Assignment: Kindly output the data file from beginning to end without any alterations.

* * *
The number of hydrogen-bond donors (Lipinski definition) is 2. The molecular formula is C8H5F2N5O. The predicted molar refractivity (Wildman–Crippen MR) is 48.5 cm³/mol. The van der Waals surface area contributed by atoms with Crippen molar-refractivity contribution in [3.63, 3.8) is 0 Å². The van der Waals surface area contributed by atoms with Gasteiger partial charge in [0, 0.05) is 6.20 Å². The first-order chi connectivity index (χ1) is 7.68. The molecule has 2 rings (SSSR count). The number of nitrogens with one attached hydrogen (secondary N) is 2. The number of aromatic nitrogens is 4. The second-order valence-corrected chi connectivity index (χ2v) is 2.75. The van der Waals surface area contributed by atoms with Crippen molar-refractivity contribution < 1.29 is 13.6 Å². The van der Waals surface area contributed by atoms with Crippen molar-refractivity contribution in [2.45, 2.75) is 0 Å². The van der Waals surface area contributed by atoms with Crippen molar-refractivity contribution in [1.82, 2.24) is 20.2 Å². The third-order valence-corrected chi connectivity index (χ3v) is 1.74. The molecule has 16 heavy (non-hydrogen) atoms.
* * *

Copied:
The number of hydrogen-bond donors (Lipinski definition) is 2. The molecular formula is C8H5F2N5O. The predicted molar refractivity (Wildman–Crippen MR) is 48.5 cm³/mol. The van der Waals surface area contributed by atoms with Crippen molar-refractivity contribution in [3.63, 3.8) is 0 Å². The van der Waals surface area contributed by atoms with Gasteiger partial charge in [0, 0.05) is 6.20 Å². The first-order chi connectivity index (χ1) is 7.68. The molecule has 2 rings (SSSR count). The number of nitrogens with one attached hydrogen (secondary N) is 2. The number of aromatic nitrogens is 4. The second-order valence-corrected chi connectivity index (χ2v) is 2.75. The van der Waals surface area contributed by atoms with Crippen molar-refractivity contribution < 1.29 is 13.6 Å². The van der Waals surface area contributed by atoms with Crippen molar-refractivity contribution in [2.45, 2.75) is 0 Å². The van der Waals surface area contributed by atoms with Crippen molar-refractivity contribution in [1.82, 2.24) is 20.2 Å². The third-order valence-corrected chi connectivity index (χ3v) is 1.74. The molecule has 16 heavy (non-hydrogen) atoms.